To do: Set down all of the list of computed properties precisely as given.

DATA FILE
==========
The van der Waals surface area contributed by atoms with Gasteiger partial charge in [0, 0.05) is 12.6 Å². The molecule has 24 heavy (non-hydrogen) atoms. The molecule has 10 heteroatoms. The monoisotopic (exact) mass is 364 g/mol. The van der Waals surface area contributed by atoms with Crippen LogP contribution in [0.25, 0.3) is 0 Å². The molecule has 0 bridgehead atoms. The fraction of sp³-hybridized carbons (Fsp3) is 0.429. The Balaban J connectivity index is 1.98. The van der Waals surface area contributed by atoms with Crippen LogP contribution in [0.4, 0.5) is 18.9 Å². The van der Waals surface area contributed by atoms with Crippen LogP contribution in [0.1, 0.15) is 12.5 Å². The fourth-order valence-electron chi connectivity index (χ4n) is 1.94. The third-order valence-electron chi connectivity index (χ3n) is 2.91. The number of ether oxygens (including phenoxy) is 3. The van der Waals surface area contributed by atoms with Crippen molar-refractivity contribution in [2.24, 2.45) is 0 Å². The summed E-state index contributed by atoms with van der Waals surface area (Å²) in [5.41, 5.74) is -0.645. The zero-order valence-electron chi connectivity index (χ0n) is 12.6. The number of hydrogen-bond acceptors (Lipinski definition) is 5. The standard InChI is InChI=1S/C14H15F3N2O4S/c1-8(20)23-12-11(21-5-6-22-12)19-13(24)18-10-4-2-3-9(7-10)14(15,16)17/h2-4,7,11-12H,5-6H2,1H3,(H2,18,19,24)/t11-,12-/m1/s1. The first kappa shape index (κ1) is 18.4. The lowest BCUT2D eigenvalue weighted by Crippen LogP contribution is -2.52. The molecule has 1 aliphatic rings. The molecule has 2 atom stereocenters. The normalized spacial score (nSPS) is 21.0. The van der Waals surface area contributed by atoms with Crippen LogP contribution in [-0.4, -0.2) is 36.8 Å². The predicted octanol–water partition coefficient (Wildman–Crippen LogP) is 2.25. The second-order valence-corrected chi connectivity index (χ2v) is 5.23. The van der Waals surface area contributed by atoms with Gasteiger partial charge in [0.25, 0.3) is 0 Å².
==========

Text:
The van der Waals surface area contributed by atoms with Gasteiger partial charge in [0, 0.05) is 12.6 Å². The molecule has 24 heavy (non-hydrogen) atoms. The molecule has 10 heteroatoms. The monoisotopic (exact) mass is 364 g/mol. The van der Waals surface area contributed by atoms with Crippen LogP contribution in [0.25, 0.3) is 0 Å². The molecule has 0 bridgehead atoms. The fraction of sp³-hybridized carbons (Fsp3) is 0.429. The Balaban J connectivity index is 1.98. The van der Waals surface area contributed by atoms with Crippen LogP contribution in [0.4, 0.5) is 18.9 Å². The van der Waals surface area contributed by atoms with Crippen LogP contribution in [0.1, 0.15) is 12.5 Å². The fourth-order valence-electron chi connectivity index (χ4n) is 1.94. The third-order valence-electron chi connectivity index (χ3n) is 2.91. The number of ether oxygens (including phenoxy) is 3. The van der Waals surface area contributed by atoms with Crippen molar-refractivity contribution in [2.24, 2.45) is 0 Å². The summed E-state index contributed by atoms with van der Waals surface area (Å²) in [5.41, 5.74) is -0.645. The zero-order valence-electron chi connectivity index (χ0n) is 12.6. The number of hydrogen-bond acceptors (Lipinski definition) is 5. The standard InChI is InChI=1S/C14H15F3N2O4S/c1-8(20)23-12-11(21-5-6-22-12)19-13(24)18-10-4-2-3-9(7-10)14(15,16)17/h2-4,7,11-12H,5-6H2,1H3,(H2,18,19,24)/t11-,12-/m1/s1. The first kappa shape index (κ1) is 18.4. The lowest BCUT2D eigenvalue weighted by Crippen LogP contribution is -2.52. The molecule has 1 aliphatic rings. The molecule has 2 atom stereocenters. The normalized spacial score (nSPS) is 21.0. The van der Waals surface area contributed by atoms with Crippen LogP contribution in [-0.4, -0.2) is 36.8 Å². The predicted octanol–water partition coefficient (Wildman–Crippen LogP) is 2.25. The second-order valence-corrected chi connectivity index (χ2v) is 5.23. The van der Waals surface area contributed by atoms with Gasteiger partial charge in [0.25, 0.3) is 0 Å².